Search Results for 'Tom Kenny'
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It is customary that in parts of southern Nigeria when a man goes fishing his wife remains behind him chatting to other wives in similar positions. When the husband catches a fish he swings his rod over his shoulder, his wife unhooks the fish, bites down on its head sufficiently to kill it, and pops it into their basket.
Leisureland is delighted to present Old Salthill, a photographic exhibition by guest curator Tom Kenny of Kenny’s Bookshop and Gallery, who is well-known for his long-running and popular local-history column, Old Galway, in the Galway Advertiser.
SALTHILL, FROM its days as a "wholesome if uninteresting place" to today, when it is a popular west of Ireland seaside resort, will be chronicled in a photographic exhibition in the Galway City Museum.
WHEN THE late photographer Bill Doyle first visited the Aran Islands in 1964 and began to photograph the local people, he was capturing a way of life that has since vanished.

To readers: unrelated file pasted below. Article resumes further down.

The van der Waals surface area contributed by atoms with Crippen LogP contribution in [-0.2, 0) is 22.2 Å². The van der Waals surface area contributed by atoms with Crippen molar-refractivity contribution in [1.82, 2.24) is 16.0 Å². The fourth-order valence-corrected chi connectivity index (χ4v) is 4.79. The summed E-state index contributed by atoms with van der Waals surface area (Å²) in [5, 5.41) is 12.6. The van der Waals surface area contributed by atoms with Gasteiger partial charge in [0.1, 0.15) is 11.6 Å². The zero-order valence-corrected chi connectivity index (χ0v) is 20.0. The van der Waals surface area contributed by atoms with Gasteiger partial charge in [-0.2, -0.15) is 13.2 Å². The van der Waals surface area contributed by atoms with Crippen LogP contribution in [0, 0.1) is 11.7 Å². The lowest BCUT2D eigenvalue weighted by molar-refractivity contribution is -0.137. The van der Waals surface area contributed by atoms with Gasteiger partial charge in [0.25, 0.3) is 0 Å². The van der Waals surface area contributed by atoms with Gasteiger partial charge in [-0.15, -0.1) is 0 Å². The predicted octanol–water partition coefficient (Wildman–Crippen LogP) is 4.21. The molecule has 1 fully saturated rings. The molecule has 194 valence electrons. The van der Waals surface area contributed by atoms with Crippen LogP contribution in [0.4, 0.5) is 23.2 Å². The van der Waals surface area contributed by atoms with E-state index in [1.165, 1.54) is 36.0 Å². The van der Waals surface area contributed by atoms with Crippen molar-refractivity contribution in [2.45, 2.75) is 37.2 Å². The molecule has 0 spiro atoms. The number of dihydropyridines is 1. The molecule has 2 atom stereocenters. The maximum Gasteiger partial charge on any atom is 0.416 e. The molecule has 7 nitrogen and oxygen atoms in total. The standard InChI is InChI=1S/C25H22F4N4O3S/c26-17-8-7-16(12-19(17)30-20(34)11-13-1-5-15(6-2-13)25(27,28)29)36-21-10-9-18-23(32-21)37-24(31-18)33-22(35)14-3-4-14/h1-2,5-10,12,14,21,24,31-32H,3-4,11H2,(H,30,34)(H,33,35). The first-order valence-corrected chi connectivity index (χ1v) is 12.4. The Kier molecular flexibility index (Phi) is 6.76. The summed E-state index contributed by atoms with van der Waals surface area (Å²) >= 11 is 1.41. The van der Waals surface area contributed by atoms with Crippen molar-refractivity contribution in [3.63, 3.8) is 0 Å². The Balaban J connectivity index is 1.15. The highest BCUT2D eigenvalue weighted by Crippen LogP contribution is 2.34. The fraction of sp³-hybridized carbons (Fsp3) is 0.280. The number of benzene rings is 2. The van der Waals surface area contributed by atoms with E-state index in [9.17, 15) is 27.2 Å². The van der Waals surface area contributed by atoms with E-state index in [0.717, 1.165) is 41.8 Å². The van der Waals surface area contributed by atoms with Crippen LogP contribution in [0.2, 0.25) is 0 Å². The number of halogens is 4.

ONE OF Galway’s most venerable arts groups is celebrated in Kenny’s Gallery from next week, when the venue hosts a large scale exhibition saluting 80 years of Galway Art Club.
On October 6 1928, writer, journalist, teacher, and raconteur Pádraic Ó Conaire died in tragic poverty in Richmond Hospital, Dublin, at the age of 46. Since the turn of the century he had established himself as one of the leading lights of the Gaelic Revival, an innovative writer who pioneered the short story in Irish.
IN MAY 1922, a bronze memorial statue to Lord Dunkellin, which had stood in Eyre Square for almost 50 years, was pulled from its pedestal and dumped into the River Corrib. It disappeared overnight and has never resurfaced.
LAST SATURDAY afternoon the Town Hall Theatre bar hosted the opening of Timeless, a delightful exhibition of paintings by Kathy Ross, inspired by her locality of Coolreagh, near Tuam.
HOW DID a freed slave, and the first American sporting hero, end up being buried in a pauper’s grave in Mervue? The fascinating story of Tom Molineaux will be told in a new documentary to be screened at the Galway Film Fleadh.
I have written before about the woeful lack of ambulances that serviced the old Central Hospital, especially in the 1930s. That shortage became acute during the war. Because of the severe rationing of petrol, and the unavailability of spare parts, for a long period only two ambulances were available for the whole county. As they were frequently on the road simultaneously there was no reserve vehicle to answer any emergency.